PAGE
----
Mercy and Money

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Deaconess Pamela Boehle-Silva

Martin Luther tells us that we are all beggars before God.  We come before Him with absolutely nothing to offer.  We stand before God weak, helpless and dependent upon Him for His gifts of grace and mercy. In one of his sermons, Luther describes it this way: We come to the Divine Service with empty sacks.  We confess our sins, and the pastor pronounces absolution and that forgiveness and mercy goes into our sack.  We chant a Psalm and a little more mercy goes into that sack. We sing a hymn, reflective of God’s holy Word, and that empty sack is getting lined with mercy.  We hear the voice of Christ through our pastor as he reads the Gospel and preaches his sermon and our mercy sacks are filling up.  We come to the Lord’s Table to receive Jesus’ body and blood (incarnate Mercy), and our sacks are no longer empty,  but are filled to overflowing with mercy. We leave the Divine Service filled with forgiveness, life and salvation—Mercy!  Perhaps we don’t even make it out the door of the sanctuary and someone irritates us, and we think, “here, have a little of this mercy from my sack.”  We get to the parking lot and a friend or family member says something hurtful. Instead of responding in kind, we dole out a little of Christ’s mercy.  Throughout the week, we encounter all sorts of people and events which require mercy and we give freely—not our own mercy, but the mercy of Christ, the merciful one, which we received on Sunday.  By the time Saturday night rolls around, our mercy sack is empty and in need of replenishing.  And so, we come back to the Divine Service, where again, our empty sacks are filled. And on and on it goes.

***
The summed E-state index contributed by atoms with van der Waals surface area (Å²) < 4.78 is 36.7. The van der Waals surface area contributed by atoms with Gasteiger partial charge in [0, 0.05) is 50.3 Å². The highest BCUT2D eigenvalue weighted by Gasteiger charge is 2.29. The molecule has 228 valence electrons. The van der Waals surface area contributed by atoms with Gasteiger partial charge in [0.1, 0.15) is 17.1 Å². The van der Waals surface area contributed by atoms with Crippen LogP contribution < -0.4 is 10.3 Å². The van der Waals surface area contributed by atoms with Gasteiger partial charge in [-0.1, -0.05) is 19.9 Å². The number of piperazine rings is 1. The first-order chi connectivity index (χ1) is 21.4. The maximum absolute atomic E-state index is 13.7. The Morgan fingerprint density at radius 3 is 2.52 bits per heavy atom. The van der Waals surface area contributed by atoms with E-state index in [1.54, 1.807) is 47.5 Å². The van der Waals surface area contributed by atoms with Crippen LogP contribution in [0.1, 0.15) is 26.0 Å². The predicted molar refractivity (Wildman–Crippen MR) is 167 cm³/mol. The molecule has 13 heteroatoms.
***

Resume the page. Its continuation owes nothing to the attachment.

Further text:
But this mercy, so freely given, comes with a price.  The pastor who speaks those merciful words of Christ, has a salary that needs to be paid. The sanctuary in which we receive these gifts comes with its own costs: electricity, heat, air-conditioning, maintenance—just look around and you’ll see it. The coffee that’s served each Sunday, (and for some of us, caffeine is merciful), along with snacks—you got it—it costs money. And then there is the need to stock the bathrooms with paper towels, toilet paper and soap—mundane but essential realities.

As we desire to extend Christ’s mercy to those in our congregation, our community and distant lands, money is needed.  Without money, there is no mercy missions. Without money, we would have no academy. Without money, we would not be able to send mercy to thousands of people in Kenya and across the world.  

Fortified by Christ’s mercy which fills our empty sacks, we allow that mercy to spill out to others in need. Recognizing the great gift of love we have received, we are moved to care for others (and even the mundane things like buildings and roofs), knowing that mercy brings life and hope.